Intraocular irrigation, no more than {10} 0.5 mL of a 0.01% solution instilled into the anterior chamber. {12} {20} {24}

Antihypertensive agent, ocular, postsurgical
Intraocular irrigation, no more than 0.5 mL of a 0.01% solution instilled into the anterior chamber. {27} {28}


Note: The intraocular solution may be instilled before or after securing sutures. {27} {28}


Usual pediatric dose
See Usual adult and adolescent dose.

Usual geriatric dose
See Usual adult and adolescent dose.

Strength(s) usually available
U.S.—


0.01% (Rx) [Carbastat{28}] [Miostat{24}{27}]

Canada—


0.01% (Rx) [Carbastat{29}] [Miostat{22}]

Packaging and storage:
Store between 15 and 30 °C (59 and 86 °F), in a tight container. Protect from freezing.

Auxiliary labeling:
   • For single-dose intraocular use only. {20} {24}
   • Discard unused portion. {20} {24}


CARBACHOL OPHTHALMIC SOLUTION USP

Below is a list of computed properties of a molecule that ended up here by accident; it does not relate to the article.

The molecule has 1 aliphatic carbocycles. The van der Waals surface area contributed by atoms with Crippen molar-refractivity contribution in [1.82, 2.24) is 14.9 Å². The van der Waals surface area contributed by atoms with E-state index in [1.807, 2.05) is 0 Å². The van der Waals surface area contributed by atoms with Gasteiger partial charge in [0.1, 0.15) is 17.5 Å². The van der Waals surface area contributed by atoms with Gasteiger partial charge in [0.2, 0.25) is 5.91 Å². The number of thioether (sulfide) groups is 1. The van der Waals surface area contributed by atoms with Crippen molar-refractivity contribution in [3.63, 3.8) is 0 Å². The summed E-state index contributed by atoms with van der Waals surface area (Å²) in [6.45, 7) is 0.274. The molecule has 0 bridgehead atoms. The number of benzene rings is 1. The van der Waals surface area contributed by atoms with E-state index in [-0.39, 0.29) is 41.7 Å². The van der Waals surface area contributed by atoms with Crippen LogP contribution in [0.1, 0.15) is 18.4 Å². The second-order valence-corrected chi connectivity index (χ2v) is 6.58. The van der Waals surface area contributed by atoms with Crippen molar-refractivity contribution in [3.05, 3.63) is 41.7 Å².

Usual adult and adolescent dose
Antiglaucoma agent (ophthalmic)
Topical, to the conjunctiva, 1 drop of a 0.75 to 3% solution one to three times a day. {04} {12} {19} {23}


Usual pediatric dose
See Usual adult and adolescent dose.

Usual geriatric dose
See Usual adult and adolescent dose.

Strength(s) usually available
U.S.—


0.75% (Rx) [Isopto Carbachol{19}{23}{26} (benzalkonium chloride 0.005%)]


1.5% (Rx) [Isopto Carbachol{19}{23}{26} (benzalkonium chloride 0.005%)]


2.25% (Rx) [Isopto Carbachol{19}{23}{26} (benzalkonium chloride 0.005%)]


3% (Rx) [Carboptic{03}] [Isopto Carbachol{19}{23}{26} (benzalkonium chloride 0.005%)]

Canada—


1.5% (Rx) [Isopto Carbachol{21}{30} (benzalkonium chloride)]


3% (Rx) [Isopto Carbachol{21}{30} (benzalkonium chloride)]

Packaging and storage:
Store below 40 °C (104 °F), preferably between 15 and 30 °C (59 and 86 °F), unless otherwise specified by manufacturer. Store in a tight container. Protect from freezing.

Auxiliary labeling:
   • For the eye.
   • Keep container tightly closed.



Revised: 09/11/1998



References
  1. Per Indications Index.
  1. Reviewers' responses to Ophthalmology Advisory Panel Memo of 9/86.
  1. Carboptic 3% (Optopics). In: Redbook 1994. Montvale, NJ: Medical Economics Data 1994: 128.